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Most organizations have not yet implemented secure messaging for a variety of reasons, including the cost of implementing the infrastructure and the extra steps needed for end users to send a secure message compared to conventional e-mail.
A survey we conducted last year found that 58% of organizations believe that secure messaging is more difficult than sending normal e-mail. Further, we found that fewer than one in five users would be considered a frequent user of secure messaging if such a capability is available to them.
However, secure messaging is becoming a more important consideration for a couple of reasons. First, e-mail is a cost-effective and efficient method for communicating with customers, yet many company-customer communications require that the content of e-mail be secure. Examples include messages between a bank and its customers, between a medical group and its patients, or between doctors and pharmacists.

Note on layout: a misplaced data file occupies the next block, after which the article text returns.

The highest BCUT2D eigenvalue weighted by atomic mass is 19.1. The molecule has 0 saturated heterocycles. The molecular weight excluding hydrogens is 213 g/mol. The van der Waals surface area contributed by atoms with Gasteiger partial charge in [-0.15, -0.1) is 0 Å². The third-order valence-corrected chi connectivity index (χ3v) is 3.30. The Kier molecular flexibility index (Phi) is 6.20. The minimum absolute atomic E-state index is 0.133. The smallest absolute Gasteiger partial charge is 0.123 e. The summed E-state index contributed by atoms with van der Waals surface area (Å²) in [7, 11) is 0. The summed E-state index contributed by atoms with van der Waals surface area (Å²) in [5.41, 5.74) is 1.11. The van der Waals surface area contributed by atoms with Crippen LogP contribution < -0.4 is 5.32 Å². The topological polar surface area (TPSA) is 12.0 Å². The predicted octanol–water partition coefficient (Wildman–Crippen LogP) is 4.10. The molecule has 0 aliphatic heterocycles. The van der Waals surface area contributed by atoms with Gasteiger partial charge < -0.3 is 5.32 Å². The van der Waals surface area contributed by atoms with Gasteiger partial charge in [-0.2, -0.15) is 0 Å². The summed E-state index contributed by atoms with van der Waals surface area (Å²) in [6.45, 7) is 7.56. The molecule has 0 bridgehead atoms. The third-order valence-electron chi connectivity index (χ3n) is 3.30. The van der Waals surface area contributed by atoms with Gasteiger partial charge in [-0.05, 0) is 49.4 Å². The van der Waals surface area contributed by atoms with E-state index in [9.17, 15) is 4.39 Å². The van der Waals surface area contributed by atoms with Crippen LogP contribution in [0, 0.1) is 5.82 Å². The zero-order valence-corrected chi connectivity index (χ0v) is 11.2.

A second application of secure messaging that is growing in importance is within enterprises themselves. For example, if a benefits department sends an employee e-mail about coverage for a new prescription, that e-mail must be sent securely according to the Health Insurance Portability and Accountability Act (HIPAA). In the healthcare market, ZixCorp estimates that there are a million violations of HIPAA every day in this context.
In short, secure messaging is a good idea for just about any company that might otherwise run afoul of HIPAA or other regulations designed to protect confidential information. There are a number of good products on the market that can be implemented at relatively low cost and that make secure messaging only slightly more difficult than unsecured messaging.
Read more about software in Network World's Software section.